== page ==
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Every business’s website begins with the same simple, fundamental question: who is the customer? In this article, we explore the differences between websites which sell to businesses (business-to-business or B2B) and those which sell to consumers (business-to-consumer or B2C). When most people think of e-commerce, they think of flashy consumer websites like Tesla, Nike or Apple or marketplaces like Amazon or Walmart. In fact, according to Statista, B2B ecommerce volume eclipsed $6.7 trillion in 2019, and is expected to grow at a rate of 20% per year through 2030. Therefore, the distinction between B2B and B2C website designs is very important.
When creating and managing your website you must know your target audience in order to achieve marketing effectiveness. B2C consumers are driven by desire and emotion. We as consumers want to surround ourselves with things that represent who we are and things that make us comfortable, excited, or whatever our tastes are. Take the most iconic consumer good of all, the car. It’s not hard to close your eyes and envision our ultimate automotive experience be it on a race track or driving comfortably through the mountains. These desires are very carefully considered by marketers when designing digital experiences.
On the other hand, B2B buyers are driven by logic and, to a certain extent, fear. Buyers want to make a good impression on their team and so want to make a well informed decision looping in key, qualified stakeholders in order to drive success. Once a decision is made, operational efficiency is key as the relationship between customer and vendor continues to drive success through services, parts or continued expansion of the relationship.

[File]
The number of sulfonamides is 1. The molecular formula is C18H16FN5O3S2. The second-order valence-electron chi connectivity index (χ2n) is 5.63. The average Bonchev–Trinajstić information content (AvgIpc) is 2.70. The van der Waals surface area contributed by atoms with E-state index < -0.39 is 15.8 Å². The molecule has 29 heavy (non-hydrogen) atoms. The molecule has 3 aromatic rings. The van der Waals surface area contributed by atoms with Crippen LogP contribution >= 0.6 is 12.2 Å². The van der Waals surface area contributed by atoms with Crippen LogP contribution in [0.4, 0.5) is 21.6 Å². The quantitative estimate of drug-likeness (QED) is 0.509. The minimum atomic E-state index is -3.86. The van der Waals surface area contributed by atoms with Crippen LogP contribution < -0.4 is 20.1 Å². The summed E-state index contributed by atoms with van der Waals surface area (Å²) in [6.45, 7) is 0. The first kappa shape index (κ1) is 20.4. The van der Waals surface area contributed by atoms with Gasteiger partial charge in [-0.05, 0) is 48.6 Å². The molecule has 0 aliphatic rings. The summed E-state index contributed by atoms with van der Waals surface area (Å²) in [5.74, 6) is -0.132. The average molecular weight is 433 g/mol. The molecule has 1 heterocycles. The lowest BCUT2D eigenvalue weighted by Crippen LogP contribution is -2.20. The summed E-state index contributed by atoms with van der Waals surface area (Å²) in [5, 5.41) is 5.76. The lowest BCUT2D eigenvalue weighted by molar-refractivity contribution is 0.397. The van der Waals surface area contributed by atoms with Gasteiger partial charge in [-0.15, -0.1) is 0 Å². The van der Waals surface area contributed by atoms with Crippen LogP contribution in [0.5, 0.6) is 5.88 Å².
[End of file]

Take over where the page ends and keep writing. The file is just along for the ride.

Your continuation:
These considerations drive choices in personas, design elements and features to drive effectiveness for your customers.
When designing a site targeting consumers, you will be appealing to emotion and desires. Therefore, a deliberate content strategy should reveal the key interests aligning the consumer with the product. Put simply, find out what about your product the consumers want, why they want it and give it to them. Focus on as few personas as possible in order to keep the message crisp and direct. Imagery will often be larger and more dramatic, enticing viewers to envision themselves using the product. One great example is the Apple Watch product page with its huge screen-sized images and scrolling animations. In fact, I was almost enticed to buy an Apple Watch while writing this article. Key factors include simple content, clear pitch and it spoke to my desire for a rugged, capable exercise watch. Too bad I’m already happy with my Garmin!
Typography (or font) is another key design element that greatly influences the site’s aesthetic and readability more than the typical user can imagine. There are two major classes of font: serif and sans-serif. A serif is a projection from the end of a line. Use of serif fonts can give a more scholarly or professional mood. Therefore, as you can imagine, B2C sites will often forego serif fonts in favor of the simpler, more readable sans serif fonts.
When building e-commerce websites for B2C, content is king and the checkout experience must be as minimal and simple as possible. Here is where you don't want to stand out. If your customer gets through the entire checkout process and their product is on the way before they even think about the interface, you have won this battle. Effective integration with third party wallets and fulfillment providers can certainly ease the way here, but an intentional, well planned user experience can make all the difference.